China net purification efforts shot down by Silent Guardian

Dressed in a tinfoil suit

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It's time to augment the tinfoil hats with tinfoil suits! I bet that stops the microwaves from their 1/64" penetration. Of course, you're not very stealthy in your shining armor...

I'll get my tinfol hat then,... eh, tinfoil suit I mean.

It is actually amazing that they can talk about "without causing injury" and "minimises collateral damage" in the same piece. I always thought that collateral damage was just an euphemism for generating dead bodies not intended to be killed...

-- Greetings Bertho

Ok, last one. Steel yourself for it:

I can predict the commentary on this article - liberal extremists soft in mind and body protesting that this is just a weapon that the evil government is going to use to torture people. I even see a comment that the inventors of such a device should be forced to use it on their children to see how it can torture people.

Well, anything can be a torture device and cause horrific pain and suffering, from a billiard ball in a sock to a rifle. Banning potentially useful law enforcement devices because they can be used inappropriately is typical of the sadly pathetic and lazily hopolophobic mindset that believes in criminalizing things, not actions. Of course the effects of microwave guns are going to have to be extensively studied.

In fact, I personally think its a stupid idea. Our cops already have highly effective crowd-control technology. Its just this little thing called "inevitable random chance" that causes people in riots to get hurt no matter how "gentle" the law is trying to be and how well trained they are. And all the armchair commentators who can't accept this, that in a large, violent, and chaotic situation, people are going to get hurt, encourage the development of more and more complex (and therefore unreliable) technologies like this microwave gun. As if the neccessary use of force is ever going to be 110% safe like they want.

Awright gerrof it, a rare African chromosome was discovered in Yorkshiremen. And why not the obverse.

How do they know it's not "rare Yorkshire chromosome discovered in Africa" - by 'eck ? Sithee, Mike

"On finding the west African artefact in one individual, researchers were able to recruit six other men with the same surname, and assign all of them to the rare haplogroup, which previously had only 25 known members worldwide, all of whom were African."

Which could, of course, just as readily mean that some obscure Yorkshireman got some African girl(s) pregnant, since the 18th century. One Yorkshireman working for a slaver company in the 18th century, or for the Raj in the following century, would have had ample opportunity to start paternal lines, possibly in several distinct places, in West Africa; while his brothers kept his Y chromosome going back home. If we could identify the most recent common paternal-ancestor of the Africans involved, and he predates British intrusions into Africa, we'd have a compelling argument for believing the chromosome came from Africa to Yorkshire; however, we probably don't have such detailed records of births and marriages for the Africans' paternal-ancestry as we do for our Yorkshiremen (leaving aside the quite general problems with how such records relate to paternity). So this may actually be a Yorkshire artefact which was first discovered in West Africa and only subsequently in its land of origin.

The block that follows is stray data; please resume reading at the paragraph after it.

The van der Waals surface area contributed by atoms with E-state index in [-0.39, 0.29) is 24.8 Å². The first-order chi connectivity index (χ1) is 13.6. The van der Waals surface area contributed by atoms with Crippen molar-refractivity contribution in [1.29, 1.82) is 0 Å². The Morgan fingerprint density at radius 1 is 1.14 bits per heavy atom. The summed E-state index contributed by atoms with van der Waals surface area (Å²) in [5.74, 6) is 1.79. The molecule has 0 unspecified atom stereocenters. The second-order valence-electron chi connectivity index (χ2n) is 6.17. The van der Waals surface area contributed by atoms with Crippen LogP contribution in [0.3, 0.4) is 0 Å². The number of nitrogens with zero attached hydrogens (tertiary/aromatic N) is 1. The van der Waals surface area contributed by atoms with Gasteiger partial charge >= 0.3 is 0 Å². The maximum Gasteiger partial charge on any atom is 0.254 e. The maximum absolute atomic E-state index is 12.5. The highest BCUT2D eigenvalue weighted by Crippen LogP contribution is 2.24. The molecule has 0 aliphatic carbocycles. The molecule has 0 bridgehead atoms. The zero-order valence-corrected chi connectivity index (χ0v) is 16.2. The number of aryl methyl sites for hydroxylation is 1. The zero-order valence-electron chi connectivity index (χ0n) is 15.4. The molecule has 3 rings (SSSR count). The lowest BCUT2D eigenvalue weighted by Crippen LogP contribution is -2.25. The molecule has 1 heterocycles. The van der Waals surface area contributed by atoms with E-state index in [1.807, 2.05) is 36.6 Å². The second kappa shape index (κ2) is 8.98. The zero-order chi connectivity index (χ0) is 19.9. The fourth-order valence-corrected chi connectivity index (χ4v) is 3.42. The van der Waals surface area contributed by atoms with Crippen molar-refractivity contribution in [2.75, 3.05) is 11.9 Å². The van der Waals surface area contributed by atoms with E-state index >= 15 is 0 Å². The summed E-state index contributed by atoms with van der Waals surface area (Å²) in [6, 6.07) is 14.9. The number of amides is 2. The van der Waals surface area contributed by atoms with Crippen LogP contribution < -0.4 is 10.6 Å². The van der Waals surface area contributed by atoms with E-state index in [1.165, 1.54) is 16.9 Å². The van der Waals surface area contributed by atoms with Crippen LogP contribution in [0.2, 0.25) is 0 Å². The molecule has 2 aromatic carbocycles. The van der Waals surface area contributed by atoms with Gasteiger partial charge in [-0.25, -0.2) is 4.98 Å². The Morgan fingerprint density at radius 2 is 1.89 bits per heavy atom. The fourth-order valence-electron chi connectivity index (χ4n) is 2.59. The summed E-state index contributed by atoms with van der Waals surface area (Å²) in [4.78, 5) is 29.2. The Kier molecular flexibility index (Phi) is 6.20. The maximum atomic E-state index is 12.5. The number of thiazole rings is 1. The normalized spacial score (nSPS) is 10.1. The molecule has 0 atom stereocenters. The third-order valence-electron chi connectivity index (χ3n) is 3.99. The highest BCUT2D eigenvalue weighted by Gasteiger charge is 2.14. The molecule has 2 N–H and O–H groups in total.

What we know is: we have a few Yorkshiremen with an 18th century common ancestor; and a few (but not quite as few) Africans with whom they share Y chromosome; which implies a common ancestor in their paternal-ancestry tree. This doesn't tell us whether that common ancestor was a Yorkshireman or an African.

A very careful study of the "alleged-paternal ancestral" trees of all involved might yield some clues - each mutation-or-misallegation should show up through sub-trees of alleged brothers having different Y chromosomes; and we can safely assume that the actual paternal-ancestral tree genuinely has one root at which the mutation arose - but only in so far as relevant records exist to establish the trees.

- Edward

Are we to expect a new brand of 419ers?

Eh, by gum. 'Ave got 'ol pile a brass 'ere wit yon name on eet. Y'ad be daft as brush t'turn't down. Jus' gizzer bank details, 'n all's well.

- Keith

The good news of the week that the PS3 will hit shelves on 23 March was dampened by the cost we'll have to fork out on this side of the ditch:

current exchange rates put the European model at $777 (US) and the UK model at $837 (US) for something that sells in the US for $599...

why are we in the UK continually getting shafted like this?

when the Wii was launched, it was cheaper to buy one from Japan, pay £20 postage and pay import duty. you'd have savd about a tenner on the UK shop price.

You thought French newsreader Melissa Theuriau receiving the accolade of "YouTube's hottest babe EVER" was just good news all round though:


Top link, thanks.

Apparently "Forbidden Zone" is on channel M6, which is available in HD on satellite Astra 1G. If any Reg readers work out how to get this on a standard Sky dish/HD box, it would be your public duty to share...


Get to it, then. And when you know, there's a few hacks at Vulture Central who'd pay good money for the info too...see you next week. ®

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